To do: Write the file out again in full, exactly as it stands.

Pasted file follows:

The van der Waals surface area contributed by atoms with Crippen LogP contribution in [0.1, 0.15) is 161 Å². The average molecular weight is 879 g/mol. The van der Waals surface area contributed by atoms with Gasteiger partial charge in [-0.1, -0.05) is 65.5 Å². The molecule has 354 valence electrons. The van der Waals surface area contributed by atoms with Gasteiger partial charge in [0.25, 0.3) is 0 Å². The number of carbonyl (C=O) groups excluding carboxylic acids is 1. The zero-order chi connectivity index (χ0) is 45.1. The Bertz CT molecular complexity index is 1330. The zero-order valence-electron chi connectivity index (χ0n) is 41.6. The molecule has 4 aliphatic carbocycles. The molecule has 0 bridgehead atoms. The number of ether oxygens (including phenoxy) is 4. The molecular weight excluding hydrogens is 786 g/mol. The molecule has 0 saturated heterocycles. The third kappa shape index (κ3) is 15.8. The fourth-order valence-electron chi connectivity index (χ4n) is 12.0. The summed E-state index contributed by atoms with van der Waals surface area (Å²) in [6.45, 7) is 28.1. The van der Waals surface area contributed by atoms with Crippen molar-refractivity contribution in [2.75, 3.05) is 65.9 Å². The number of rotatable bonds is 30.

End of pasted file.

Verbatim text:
The van der Waals surface area contributed by atoms with Crippen LogP contribution in [0.1, 0.15) is 161 Å². The average molecular weight is 879 g/mol. The van der Waals surface area contributed by atoms with Gasteiger partial charge in [-0.1, -0.05) is 65.5 Å². The molecule has 354 valence electrons. The van der Waals surface area contributed by atoms with Gasteiger partial charge in [0.25, 0.3) is 0 Å². The number of carbonyl (C=O) groups excluding carboxylic acids is 1. The zero-order chi connectivity index (χ0) is 45.1. The Bertz CT molecular complexity index is 1330. The zero-order valence-electron chi connectivity index (χ0n) is 41.6. The molecule has 4 aliphatic carbocycles. The molecule has 0 bridgehead atoms. The number of ether oxygens (including phenoxy) is 4. The molecular weight excluding hydrogens is 786 g/mol. The molecule has 0 saturated heterocycles. The third kappa shape index (κ3) is 15.8. The fourth-order valence-electron chi connectivity index (χ4n) is 12.0. The summed E-state index contributed by atoms with van der Waals surface area (Å²) in [6.45, 7) is 28.1. The van der Waals surface area contributed by atoms with Crippen molar-refractivity contribution in [2.75, 3.05) is 65.9 Å². The number of rotatable bonds is 30.